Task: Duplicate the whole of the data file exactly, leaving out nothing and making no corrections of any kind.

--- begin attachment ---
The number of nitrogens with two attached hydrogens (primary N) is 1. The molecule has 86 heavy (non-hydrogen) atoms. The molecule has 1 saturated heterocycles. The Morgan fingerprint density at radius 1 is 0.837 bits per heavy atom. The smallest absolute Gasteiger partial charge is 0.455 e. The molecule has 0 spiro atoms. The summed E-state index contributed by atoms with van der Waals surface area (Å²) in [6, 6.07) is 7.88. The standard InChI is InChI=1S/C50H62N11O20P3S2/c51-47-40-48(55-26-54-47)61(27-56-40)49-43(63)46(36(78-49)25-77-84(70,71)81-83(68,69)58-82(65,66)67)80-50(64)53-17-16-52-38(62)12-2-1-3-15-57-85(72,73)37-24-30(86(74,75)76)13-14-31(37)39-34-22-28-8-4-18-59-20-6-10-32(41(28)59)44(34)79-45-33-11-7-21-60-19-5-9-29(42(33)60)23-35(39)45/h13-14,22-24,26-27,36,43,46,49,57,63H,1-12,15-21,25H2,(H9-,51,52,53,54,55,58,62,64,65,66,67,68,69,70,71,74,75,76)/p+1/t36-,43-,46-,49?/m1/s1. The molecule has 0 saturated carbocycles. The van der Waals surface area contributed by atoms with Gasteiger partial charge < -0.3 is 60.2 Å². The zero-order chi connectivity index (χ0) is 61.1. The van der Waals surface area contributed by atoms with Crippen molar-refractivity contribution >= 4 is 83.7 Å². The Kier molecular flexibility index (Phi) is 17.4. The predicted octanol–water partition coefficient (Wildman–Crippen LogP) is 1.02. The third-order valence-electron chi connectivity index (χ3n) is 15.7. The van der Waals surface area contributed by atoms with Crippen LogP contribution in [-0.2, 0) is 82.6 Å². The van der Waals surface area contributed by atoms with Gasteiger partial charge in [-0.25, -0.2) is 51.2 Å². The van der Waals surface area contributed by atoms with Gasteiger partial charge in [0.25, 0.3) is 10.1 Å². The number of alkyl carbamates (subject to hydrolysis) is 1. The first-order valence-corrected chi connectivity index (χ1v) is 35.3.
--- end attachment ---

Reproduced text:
The number of nitrogens with two attached hydrogens (primary N) is 1. The molecule has 86 heavy (non-hydrogen) atoms. The molecule has 1 saturated heterocycles. The Morgan fingerprint density at radius 1 is 0.837 bits per heavy atom. The smallest absolute Gasteiger partial charge is 0.455 e. The molecule has 0 spiro atoms. The summed E-state index contributed by atoms with van der Waals surface area (Å²) in [6, 6.07) is 7.88. The standard InChI is InChI=1S/C50H62N11O20P3S2/c51-47-40-48(55-26-54-47)61(27-56-40)49-43(63)46(36(78-49)25-77-84(70,71)81-83(68,69)58-82(65,66)67)80-50(64)53-17-16-52-38(62)12-2-1-3-15-57-85(72,73)37-24-30(86(74,75)76)13-14-31(37)39-34-22-28-8-4-18-59-20-6-10-32(41(28)59)44(34)79-45-33-11-7-21-60-19-5-9-29(42(33)60)23-35(39)45/h13-14,22-24,26-27,36,43,46,49,57,63H,1-12,15-21,25H2,(H9-,51,52,53,54,55,58,62,64,65,66,67,68,69,70,71,74,75,76)/p+1/t36-,43-,46-,49?/m1/s1. The molecule has 0 saturated carbocycles. The van der Waals surface area contributed by atoms with Gasteiger partial charge < -0.3 is 60.2 Å². The zero-order chi connectivity index (χ0) is 61.1. The van der Waals surface area contributed by atoms with Crippen molar-refractivity contribution >= 4 is 83.7 Å². The Kier molecular flexibility index (Phi) is 17.4. The predicted octanol–water partition coefficient (Wildman–Crippen LogP) is 1.02. The third-order valence-electron chi connectivity index (χ3n) is 15.7. The van der Waals surface area contributed by atoms with Crippen LogP contribution in [-0.2, 0) is 82.6 Å². The van der Waals surface area contributed by atoms with Gasteiger partial charge in [-0.25, -0.2) is 51.2 Å². The van der Waals surface area contributed by atoms with Gasteiger partial charge in [0.25, 0.3) is 10.1 Å². The number of alkyl carbamates (subject to hydrolysis) is 1. The first-order valence-corrected chi connectivity index (χ1v) is 35.3.